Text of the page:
FOOTWORK. You may find as a learner that your natural tendency is to be too close to the incoming ball after it bounces. The way to correct this is to watch the ball intently, learn to gauge the ball’s flight by trial and error, and move backward when the ball is coming in too high. In tennis the backward, sideways, and forward adjustment of your body is called “footwork.” Your footwork will become better in the unfolding of time. (What a yummy phrase!) How to hit incoming balls that are shoulder high or higher is a more advanced maneuver and will not be covered here. If you have time, the best way to address a high incoming ball is to back up a few feet and let the ball fall to your waist level, i.e. to your “hitting zone,” and then hit a topspin groundstroke.

SLICE. The other major type of spin is underspin or slice. Slice can be hit on your forehand or your backhand side. To hit underspin you need to adjust the tilt of your racket face to an more open angle. Start your downward swing from a point somewhere near your neck level and move the racket forward from high to low. It takes experimentation with the racket face angle to get it right. Typically learners tend to open the face way too much and the result is a moonball, in other words a high lob.

Lob, definition. A lob is a ball hit so that it goes high in the air above the heads of the opponents and is intended to land in the opponents’ backcourt. A lob is often used in a defensive situation. If hit properly it allows you time to get out of trouble and get into a good court position before your opponent can return your ball. Oh yes, it you accidentally hit your lob so low that their net person can smash it, be prepared to eat a tennis ball sandwich.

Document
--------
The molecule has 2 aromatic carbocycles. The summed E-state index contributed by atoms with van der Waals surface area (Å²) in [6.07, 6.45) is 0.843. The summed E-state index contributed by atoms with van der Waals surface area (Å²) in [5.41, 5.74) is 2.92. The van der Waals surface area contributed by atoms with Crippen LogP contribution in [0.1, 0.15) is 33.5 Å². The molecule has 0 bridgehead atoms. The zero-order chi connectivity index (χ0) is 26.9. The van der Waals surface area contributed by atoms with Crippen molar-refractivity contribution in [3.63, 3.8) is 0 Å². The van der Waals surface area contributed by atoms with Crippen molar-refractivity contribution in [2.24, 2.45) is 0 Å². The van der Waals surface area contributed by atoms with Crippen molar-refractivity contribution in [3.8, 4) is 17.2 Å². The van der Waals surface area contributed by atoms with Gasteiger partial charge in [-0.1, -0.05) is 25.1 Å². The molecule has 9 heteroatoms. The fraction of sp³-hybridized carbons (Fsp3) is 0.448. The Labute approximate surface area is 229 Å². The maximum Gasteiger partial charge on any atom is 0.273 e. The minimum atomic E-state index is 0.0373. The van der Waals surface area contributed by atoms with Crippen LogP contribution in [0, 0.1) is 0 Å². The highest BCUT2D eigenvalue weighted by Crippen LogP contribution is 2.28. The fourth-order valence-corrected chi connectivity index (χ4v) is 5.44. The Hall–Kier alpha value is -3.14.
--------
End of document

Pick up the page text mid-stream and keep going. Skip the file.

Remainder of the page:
SIDE SPIN. Finally, the third type of spin is side spin, which is an advanced stroke and will be covered elsewhere.

CLOSED RACKET FACE and OPEN RACKET FACE definitions. To close your racket face means to tilt the top of the face downward, so that the face is pointed more toward the court surface. To open your racket face means to tilt the top of the face backward, so that the face is pointed more toward the sky. Learners often tend to hit the ball with their racket face too open which results in the ball going very high or out of the court past the opposite boundary line altogether. When this happens on court you will hear the words, “Close your racket face.” Generally this instruction means to adjust your racket face so that it is straight up and down (vertical) rather than open (tilted toward the sky).

Your HITTING ZONE definition. Your best ball striking zone (or window) to contact the ball for a groundstroke, is somewhere between your knee level and your lower-chest level. One of the constant challenges to players at all levels is to move their body quickly to a spot where they can set up and contact the ball in their hitting zone. If you don’t get to the right spot before the ball reaches you, your shot will not be dependable. And tennis success is mainly about consistency rather than power.

~ ~ ~ ~ ~

THE “WHY” OR LOGIC OF HITTING TOPSPIN
ON YOUR GROUNDSTROKES


I teach spin for both the forehand and the backhand groundstrokes to all students. One of my favorite beginner students, Karen J., used to drive me crazy with her questions. The first time I gave her any particular instruction she invariably asked, “Why is that?” So, to address the question of why to hit topspin, the following...